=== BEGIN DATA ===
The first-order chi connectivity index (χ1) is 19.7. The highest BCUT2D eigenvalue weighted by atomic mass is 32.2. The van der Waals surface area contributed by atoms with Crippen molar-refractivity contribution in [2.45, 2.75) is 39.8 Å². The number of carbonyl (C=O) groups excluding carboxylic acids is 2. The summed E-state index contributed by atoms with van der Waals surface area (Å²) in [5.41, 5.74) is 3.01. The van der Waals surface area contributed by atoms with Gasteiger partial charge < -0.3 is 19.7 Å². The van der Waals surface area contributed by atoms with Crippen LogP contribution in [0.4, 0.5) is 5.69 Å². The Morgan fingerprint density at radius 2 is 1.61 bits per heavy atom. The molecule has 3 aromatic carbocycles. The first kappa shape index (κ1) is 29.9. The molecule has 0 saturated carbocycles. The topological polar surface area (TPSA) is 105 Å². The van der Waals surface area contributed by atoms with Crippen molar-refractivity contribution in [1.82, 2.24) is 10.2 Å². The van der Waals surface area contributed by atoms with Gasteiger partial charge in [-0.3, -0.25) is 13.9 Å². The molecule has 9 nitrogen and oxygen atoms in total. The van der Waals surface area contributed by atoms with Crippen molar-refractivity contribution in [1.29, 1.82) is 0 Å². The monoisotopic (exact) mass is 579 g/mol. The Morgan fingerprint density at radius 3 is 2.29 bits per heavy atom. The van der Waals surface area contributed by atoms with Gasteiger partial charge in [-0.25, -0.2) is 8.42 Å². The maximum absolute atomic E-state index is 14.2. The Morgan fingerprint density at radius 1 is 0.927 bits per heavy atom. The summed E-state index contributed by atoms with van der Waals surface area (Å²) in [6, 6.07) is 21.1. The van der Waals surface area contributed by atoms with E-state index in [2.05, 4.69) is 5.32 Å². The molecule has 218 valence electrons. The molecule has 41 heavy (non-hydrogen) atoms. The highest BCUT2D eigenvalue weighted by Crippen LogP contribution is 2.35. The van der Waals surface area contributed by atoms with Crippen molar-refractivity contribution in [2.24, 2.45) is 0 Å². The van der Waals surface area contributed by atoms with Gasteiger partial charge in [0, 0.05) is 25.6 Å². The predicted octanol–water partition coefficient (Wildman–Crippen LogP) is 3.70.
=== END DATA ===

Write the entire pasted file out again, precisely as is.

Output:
The first-order chi connectivity index (χ1) is 19.7. The highest BCUT2D eigenvalue weighted by atomic mass is 32.2. The van der Waals surface area contributed by atoms with Crippen molar-refractivity contribution in [2.45, 2.75) is 39.8 Å². The number of carbonyl (C=O) groups excluding carboxylic acids is 2. The summed E-state index contributed by atoms with van der Waals surface area (Å²) in [5.41, 5.74) is 3.01. The van der Waals surface area contributed by atoms with Gasteiger partial charge < -0.3 is 19.7 Å². The van der Waals surface area contributed by atoms with Crippen LogP contribution in [0.4, 0.5) is 5.69 Å². The Morgan fingerprint density at radius 2 is 1.61 bits per heavy atom. The molecule has 3 aromatic carbocycles. The first kappa shape index (κ1) is 29.9. The molecule has 0 saturated carbocycles. The topological polar surface area (TPSA) is 105 Å². The van der Waals surface area contributed by atoms with Crippen molar-refractivity contribution in [1.82, 2.24) is 10.2 Å². The van der Waals surface area contributed by atoms with Gasteiger partial charge in [-0.3, -0.25) is 13.9 Å². The molecule has 9 nitrogen and oxygen atoms in total. The van der Waals surface area contributed by atoms with Crippen molar-refractivity contribution in [1.29, 1.82) is 0 Å². The monoisotopic (exact) mass is 579 g/mol. The Morgan fingerprint density at radius 3 is 2.29 bits per heavy atom. The van der Waals surface area contributed by atoms with Gasteiger partial charge in [-0.25, -0.2) is 8.42 Å². The maximum absolute atomic E-state index is 14.2. The Morgan fingerprint density at radius 1 is 0.927 bits per heavy atom. The summed E-state index contributed by atoms with van der Waals surface area (Å²) in [6, 6.07) is 21.1. The van der Waals surface area contributed by atoms with E-state index in [2.05, 4.69) is 5.32 Å². The molecule has 218 valence electrons. The molecule has 41 heavy (non-hydrogen) atoms. The highest BCUT2D eigenvalue weighted by Crippen LogP contribution is 2.35. The van der Waals surface area contributed by atoms with Crippen molar-refractivity contribution in [2.24, 2.45) is 0 Å². The van der Waals surface area contributed by atoms with Gasteiger partial charge in [0, 0.05) is 25.6 Å². The predicted octanol–water partition coefficient (Wildman–Crippen LogP) is 3.70.